Young, versatile, intelligent, charismatic and outspoken Francistown South Legislator Wynter Mmolotsi says the Umbrella for Democratic Change (UDC) is ready to wrestle power from the BDP in the next general elections.
In an interview with MMIKA SOLOMON he talks about his success as an MP and his vision for the country challenges of opposition politics.
Q. Why did you join politics?
I wanted to serve my people. When I was growing up I saw people suffering and as a result I wanted to better their lives. I believe I have something to offer.
Q. What is that something you are offering?
At least at the time when I joined politics, I was in the ruling party.
My thinking was that as a member of the ruling party it was going to be easy to advise the government, and I expected that government would listen to me to improve the lives of the people. Little did I know that the government thinks the status quo is ok, whilst I thought it was not.
I believe there is a need to improve the human capital and infrastructural development.
In my constituency Francistown South at least 60% of the people are poor.
Q. How are you addressing this problem of unemployment?
The most important thing is employment creation.
If people are not working we are sitting on a time bomb waiting to explode. People graduate with degrees into the streets.
There is a huge demand for employment across the country in all sectors.
For instance Economists predict that after 2015 diamond revenue will decline.
The President of this country is on record saying the future looks bleak, this means his government has no plans to revive the economy. His government is wasting money on programmes like Ipelegeng with a budget of P531 million.
The same money wasted on such projects could be channeled into creating at least two factories which can create permanent jobs unlike part-time jobs at Ipelegeng.
Q. What kind of factories are these?
It is simple we can use locally available resources like leather and Phane to create such factories. Mind you at least 65% of Ipelegeng workers are the youth.
Q. What have you achieved as an MP since you were voted into parliament?
I have achieved a lot. I pride myself as the MP who advocated for students who failed at tertiary institutions to be given a second chance. Government used to refuse to sponsor students who did not do well at tertiary institutions and I rectified that anomaly through a motion in parliament. I also tabled a motion that sought to regulate school fees of private schools.
The motion passed. I didn’t want a situation where children of the rich would be the only ones who can afford to attend private’s schools. Even the middle class families were beginning to feel the pinch.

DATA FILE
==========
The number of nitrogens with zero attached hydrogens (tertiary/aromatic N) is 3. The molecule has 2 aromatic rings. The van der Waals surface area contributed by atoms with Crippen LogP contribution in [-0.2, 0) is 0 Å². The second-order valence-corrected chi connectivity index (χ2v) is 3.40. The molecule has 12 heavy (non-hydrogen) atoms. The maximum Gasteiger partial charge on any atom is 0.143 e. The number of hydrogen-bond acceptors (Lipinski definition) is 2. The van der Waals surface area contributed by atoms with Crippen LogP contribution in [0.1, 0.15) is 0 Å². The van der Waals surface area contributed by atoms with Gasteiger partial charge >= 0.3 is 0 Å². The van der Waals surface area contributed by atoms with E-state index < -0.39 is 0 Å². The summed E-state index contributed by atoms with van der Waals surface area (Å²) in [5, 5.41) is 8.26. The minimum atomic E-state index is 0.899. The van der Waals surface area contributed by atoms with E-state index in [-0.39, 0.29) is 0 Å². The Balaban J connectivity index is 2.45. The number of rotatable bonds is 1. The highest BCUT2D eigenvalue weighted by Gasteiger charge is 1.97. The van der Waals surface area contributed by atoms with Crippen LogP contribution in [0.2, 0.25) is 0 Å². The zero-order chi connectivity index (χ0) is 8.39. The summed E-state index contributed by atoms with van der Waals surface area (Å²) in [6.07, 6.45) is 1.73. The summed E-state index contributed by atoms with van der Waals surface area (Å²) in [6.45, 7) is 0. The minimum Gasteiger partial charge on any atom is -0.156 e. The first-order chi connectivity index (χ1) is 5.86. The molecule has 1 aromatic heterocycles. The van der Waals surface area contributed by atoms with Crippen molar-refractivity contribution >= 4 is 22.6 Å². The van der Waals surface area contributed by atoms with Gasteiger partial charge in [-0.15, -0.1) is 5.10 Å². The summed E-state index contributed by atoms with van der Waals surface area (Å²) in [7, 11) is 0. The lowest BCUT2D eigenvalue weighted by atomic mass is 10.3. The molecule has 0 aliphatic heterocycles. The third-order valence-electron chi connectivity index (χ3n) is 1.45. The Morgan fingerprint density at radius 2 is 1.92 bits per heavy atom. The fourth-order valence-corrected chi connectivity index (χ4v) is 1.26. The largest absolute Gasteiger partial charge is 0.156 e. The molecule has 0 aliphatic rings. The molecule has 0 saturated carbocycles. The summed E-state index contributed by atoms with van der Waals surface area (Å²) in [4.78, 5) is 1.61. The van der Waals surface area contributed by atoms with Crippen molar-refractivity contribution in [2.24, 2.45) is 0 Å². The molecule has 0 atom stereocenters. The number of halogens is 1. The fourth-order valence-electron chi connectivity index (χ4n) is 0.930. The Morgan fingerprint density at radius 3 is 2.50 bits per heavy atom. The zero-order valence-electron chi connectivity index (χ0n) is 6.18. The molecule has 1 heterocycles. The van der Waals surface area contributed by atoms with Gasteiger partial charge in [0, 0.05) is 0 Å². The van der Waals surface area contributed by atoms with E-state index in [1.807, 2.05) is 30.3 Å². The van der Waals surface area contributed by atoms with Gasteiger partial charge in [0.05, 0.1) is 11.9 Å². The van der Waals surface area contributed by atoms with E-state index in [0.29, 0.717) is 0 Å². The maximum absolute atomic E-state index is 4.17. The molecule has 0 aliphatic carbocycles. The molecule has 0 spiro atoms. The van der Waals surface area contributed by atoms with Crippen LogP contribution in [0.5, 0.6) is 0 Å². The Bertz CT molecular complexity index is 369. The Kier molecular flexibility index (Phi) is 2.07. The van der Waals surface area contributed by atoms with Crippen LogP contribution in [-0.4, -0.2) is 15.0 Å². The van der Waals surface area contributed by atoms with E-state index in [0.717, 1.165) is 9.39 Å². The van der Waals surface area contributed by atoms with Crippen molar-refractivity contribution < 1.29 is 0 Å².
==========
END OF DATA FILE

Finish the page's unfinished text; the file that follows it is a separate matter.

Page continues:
I tried to engage parliament to approve a motion that seeks to give Batswana families who were selling liquor in their homes land. The motion did not pass.
I also tried to push for Citizen Economic Empowerment, Trade Minister asked the motion to be shelved as she was coming up with a similar proposal.
Q. Fair enough…
I have also asked 500 probing questions to all ministers.
This was done to trigger action.
History will also show you that I am the first MP to break the silence on issues affecting the armed forces.
The issue of Botswana Defence Force (BDF) tenders was raised by me.
It was evident that there was a lot of rot happening at the BDF.
Tenders were awarded to those who were close to the BDF commandant or associated with BDP at top level. Nobody was brave enough to talk about this anomaly at BDF but I did.
Q. What about in your constituency?
In my constituency I train the youth on how to access government programmes.
I hold workshops using my own personal resources. Unfortunately the approval for government’s funds is low.
Q. I am sure you have encountered some challenges, please share them with us.
A lot of people were dying in my constituency, and many of the families took two weeks to raise funds to bury their loved ones.
As a result I initiated a funeral programme scheme that benefitted my constituents through Funeral Service Group dubbed Francistown South Funeral Service.
I managed to register 3000 beneficiaries with my own money.
The joining fee is P20 for families and P12 for individuals. As a result people have stopped running to the loan sharks.
I am also negotiating for a medical aid scheme that can benefit my constituents.
In addition to that I have bought two vehicles with my own money to help in the constituency.
Q. Now let’s talk about the marriage that BMD has entered into with Botswana National Front (BNF) which some say is threatened by divorce. What exactly is happening?
The talk of divorce is only perpetrated by the likes of a certain Comrade Monang.
Otherwise our marriage with BNF is getting stronger by the day together with Botswana Peoples Party (BPP).
BNF is now stronger.
Nobody can break it. We have achieved a lot of progress so far through the Umbrella for Democratic Change (UDC).